Add IPM to the list of things I didn’t know before coming to Penn State. IPM stands for Integrated Pest Management, which means what it sounds like – it’s a strategy in agricultural systems that integrates several methods of insect pest control to manage crop damage. For a recent journal club meeting, we covered this paper: “Lessons from Agriculture for the Sustainable Management of Malaria Vectors” (Thomas et al 2012), which describes ways mosquitologists can learn from IPM to control mosquito-borne diseases.
Currently we control mosquitoes in the same way agricultural pests were controlled before the IPM movement in the 1960s: massive sprays with pesticides (kill ‘em all!). IPM practices are not perfect, but they have been moving away from sole reliance on chemicals. Pesticides are expensive, damage the environment and create resistant insect populations. Luckily, several innovative ways of controlling mosquito-borne disease have been proposed instead of mass killing them. Some of these methods have been quite futuristic (the mosquito laser gun!), but are impractical from many standpoints.
More realistic approaches have been proposed, including using microorganisms that only infect insects, like fungus. Other have included genetically modified mosquitoes that have sterile offspring or using natural bacteria, like Wolbachia, to render them unable to transmit viruses.
One interesting bit I gleaned from our discussion was that graduate students who are conducting agricultural research were shocked to find out that we don’t regularly use IPM methods to control mosquitoes. For mosquito and disease control, a strategy called integrated vector management (IVM) has been described, but not widely used (A vector is any bug that transmits disease – like mosquitoes, flies and ticks). According to the World Health Organization (WHO), “IVM is a rational decision-making process for the optimal use of resources for vector control. The approach seeks to improve the efficacy, cost-effectiveness, ecological soundness and sustainability of disease-vector control.” The WHO has compiled an IVM handbook to serve as a guide and framework for people who are developing control programs. However, this handbook came out in 2012 and we are a long way from widespread use of these integrated methods. In fact, if you google IVM, anything related to integrated vector management doesn’t show up until several pages later.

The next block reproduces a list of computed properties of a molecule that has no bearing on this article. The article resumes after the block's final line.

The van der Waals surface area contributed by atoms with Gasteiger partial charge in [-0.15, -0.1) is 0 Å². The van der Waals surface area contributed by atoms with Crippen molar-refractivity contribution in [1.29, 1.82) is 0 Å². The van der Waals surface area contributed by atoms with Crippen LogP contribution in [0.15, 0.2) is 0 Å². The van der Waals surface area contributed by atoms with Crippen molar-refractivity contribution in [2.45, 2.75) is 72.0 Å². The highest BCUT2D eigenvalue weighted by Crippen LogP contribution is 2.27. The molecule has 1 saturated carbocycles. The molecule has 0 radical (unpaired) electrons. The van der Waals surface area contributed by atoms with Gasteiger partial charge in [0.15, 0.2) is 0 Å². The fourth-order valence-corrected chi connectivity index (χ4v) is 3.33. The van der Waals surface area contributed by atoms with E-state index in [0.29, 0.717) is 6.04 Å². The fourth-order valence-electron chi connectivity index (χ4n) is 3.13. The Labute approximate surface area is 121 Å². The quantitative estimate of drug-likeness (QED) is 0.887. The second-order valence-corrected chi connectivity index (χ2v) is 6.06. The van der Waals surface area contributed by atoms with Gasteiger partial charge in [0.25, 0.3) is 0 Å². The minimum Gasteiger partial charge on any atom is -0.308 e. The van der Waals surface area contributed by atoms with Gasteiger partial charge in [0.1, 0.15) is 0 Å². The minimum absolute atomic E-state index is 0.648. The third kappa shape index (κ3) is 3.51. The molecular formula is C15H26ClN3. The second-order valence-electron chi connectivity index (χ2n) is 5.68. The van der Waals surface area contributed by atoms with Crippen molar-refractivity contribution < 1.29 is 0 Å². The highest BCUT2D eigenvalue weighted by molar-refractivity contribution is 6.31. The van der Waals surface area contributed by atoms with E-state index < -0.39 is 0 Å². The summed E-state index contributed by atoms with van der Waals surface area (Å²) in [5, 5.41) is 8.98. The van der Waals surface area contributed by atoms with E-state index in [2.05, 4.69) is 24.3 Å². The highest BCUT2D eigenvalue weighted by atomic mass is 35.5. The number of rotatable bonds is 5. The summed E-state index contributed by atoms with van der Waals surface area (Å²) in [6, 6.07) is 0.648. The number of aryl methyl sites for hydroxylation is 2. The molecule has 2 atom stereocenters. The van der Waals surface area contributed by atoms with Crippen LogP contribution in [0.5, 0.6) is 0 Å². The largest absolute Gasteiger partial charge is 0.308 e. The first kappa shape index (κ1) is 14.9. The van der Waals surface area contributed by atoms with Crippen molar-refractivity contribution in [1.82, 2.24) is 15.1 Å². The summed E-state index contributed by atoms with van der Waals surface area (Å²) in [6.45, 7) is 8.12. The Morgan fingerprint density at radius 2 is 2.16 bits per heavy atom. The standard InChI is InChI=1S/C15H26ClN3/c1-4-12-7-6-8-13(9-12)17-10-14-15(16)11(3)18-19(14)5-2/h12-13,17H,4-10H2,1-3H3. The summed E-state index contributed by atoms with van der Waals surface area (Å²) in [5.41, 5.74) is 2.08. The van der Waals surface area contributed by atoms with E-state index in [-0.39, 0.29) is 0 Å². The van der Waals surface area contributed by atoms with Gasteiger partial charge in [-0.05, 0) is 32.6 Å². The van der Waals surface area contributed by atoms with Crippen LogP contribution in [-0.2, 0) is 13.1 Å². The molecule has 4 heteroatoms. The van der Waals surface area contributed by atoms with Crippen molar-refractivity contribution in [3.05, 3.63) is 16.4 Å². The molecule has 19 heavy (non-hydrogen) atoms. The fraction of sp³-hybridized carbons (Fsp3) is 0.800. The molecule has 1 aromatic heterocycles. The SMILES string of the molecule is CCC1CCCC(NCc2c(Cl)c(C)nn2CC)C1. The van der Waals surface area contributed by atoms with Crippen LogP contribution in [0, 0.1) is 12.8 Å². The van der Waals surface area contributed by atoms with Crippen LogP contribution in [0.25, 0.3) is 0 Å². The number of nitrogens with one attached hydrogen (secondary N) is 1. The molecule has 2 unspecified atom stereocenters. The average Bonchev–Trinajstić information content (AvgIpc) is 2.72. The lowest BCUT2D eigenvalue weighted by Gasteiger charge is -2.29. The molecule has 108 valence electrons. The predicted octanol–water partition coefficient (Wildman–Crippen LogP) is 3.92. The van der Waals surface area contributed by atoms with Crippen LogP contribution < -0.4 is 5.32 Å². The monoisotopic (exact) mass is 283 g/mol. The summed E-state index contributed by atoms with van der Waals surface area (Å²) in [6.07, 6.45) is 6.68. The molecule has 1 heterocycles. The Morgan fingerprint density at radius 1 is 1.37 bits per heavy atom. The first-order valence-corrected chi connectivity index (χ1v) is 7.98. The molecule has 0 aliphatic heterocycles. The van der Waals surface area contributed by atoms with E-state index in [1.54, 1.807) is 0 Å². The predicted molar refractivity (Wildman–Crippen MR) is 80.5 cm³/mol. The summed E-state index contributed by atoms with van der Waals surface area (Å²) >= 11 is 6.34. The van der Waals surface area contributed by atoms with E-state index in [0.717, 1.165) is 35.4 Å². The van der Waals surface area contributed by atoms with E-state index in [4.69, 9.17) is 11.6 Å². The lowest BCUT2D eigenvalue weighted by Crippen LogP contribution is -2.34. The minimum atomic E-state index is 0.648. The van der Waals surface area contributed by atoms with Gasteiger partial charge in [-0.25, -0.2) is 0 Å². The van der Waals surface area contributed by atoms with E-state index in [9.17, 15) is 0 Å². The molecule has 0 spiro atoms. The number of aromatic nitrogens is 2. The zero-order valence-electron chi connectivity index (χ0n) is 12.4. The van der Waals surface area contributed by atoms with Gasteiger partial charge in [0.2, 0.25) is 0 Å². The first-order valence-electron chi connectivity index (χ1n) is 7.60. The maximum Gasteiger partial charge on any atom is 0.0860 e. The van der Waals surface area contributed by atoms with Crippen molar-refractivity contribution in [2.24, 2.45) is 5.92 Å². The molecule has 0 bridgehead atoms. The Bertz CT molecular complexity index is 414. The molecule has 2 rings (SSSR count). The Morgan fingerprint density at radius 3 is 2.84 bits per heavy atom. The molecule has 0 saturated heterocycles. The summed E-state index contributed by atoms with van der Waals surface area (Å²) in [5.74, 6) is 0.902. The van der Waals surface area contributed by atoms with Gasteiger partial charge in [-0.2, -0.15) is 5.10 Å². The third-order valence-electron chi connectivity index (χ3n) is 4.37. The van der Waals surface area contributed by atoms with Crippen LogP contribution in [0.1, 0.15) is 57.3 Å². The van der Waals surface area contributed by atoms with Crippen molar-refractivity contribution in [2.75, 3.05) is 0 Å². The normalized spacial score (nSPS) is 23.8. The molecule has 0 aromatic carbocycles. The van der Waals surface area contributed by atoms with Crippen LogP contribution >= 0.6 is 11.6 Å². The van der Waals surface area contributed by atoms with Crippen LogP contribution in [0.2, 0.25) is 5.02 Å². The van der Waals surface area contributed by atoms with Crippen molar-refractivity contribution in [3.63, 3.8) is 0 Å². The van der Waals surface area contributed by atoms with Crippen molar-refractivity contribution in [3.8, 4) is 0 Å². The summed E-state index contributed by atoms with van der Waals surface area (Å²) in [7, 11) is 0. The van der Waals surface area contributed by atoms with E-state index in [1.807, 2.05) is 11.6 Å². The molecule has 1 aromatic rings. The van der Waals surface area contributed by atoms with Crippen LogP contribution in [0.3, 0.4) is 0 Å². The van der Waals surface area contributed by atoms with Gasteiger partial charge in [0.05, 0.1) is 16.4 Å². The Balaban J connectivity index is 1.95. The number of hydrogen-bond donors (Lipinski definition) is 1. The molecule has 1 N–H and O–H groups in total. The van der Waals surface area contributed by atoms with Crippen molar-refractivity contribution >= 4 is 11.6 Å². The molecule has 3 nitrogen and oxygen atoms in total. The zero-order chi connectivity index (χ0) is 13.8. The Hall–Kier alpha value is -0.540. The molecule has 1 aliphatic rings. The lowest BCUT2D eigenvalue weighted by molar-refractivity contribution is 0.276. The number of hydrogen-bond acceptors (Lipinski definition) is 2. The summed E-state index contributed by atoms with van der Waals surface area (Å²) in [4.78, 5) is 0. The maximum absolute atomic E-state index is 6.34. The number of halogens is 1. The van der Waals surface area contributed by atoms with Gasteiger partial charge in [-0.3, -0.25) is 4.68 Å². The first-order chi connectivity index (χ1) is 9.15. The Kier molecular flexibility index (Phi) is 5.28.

So, why don’t we use IVM? We discussed several obstacles to overcome if we are to use IVM, but of course others have described additional obstacles as well.
(1) Developing IVM programs are complicated. Often, when there is a public health threat in a country, town, etc there isn’t just one disease or one mosquito we’re trying to control.
(2) More money should be diverted to research areas that would benefit IVM programs. Currently, most funding directed at infectious disease goes into development of drugs and vaccines. The problem is that drugs eventually lose efficacy (due to pathogen resistance) and good vaccines are a long way off. In malaria funding alone, more than 60% of the $500,000,000+ in funding is directed at drugs and vaccines. Less than 30% of funding goes into basic mosquito research, which would be the basis for any IVM program. We don’t know much about what mosquitoes do when they’re not biting people. How often do they feed on sugar and where? Where do they relax during the day? What eats them? We need more studies that research what mosquitoes do.
(3) Lack of experience with developing integrated strategies. Mosquitologists could greatly benefit from learning about integrated management strategies from agricultural scientists. This seems like a no-brainer, but there are next to no collaborations and cross-talk between these disciplines. The disciplines first appear to have no overlap, but improving human health involves both better food/nutrition, as well as decreasing mosquito-borne disease. How can we facilitate collaborations? There already exist some systems in which ag scientists and mosquito scientists could collaborate. For example, rice in many countries is grown in field plots flooded with water and this agricultural practice has been shown to increase mosquito densities. I would enjoy hearing any other ideas!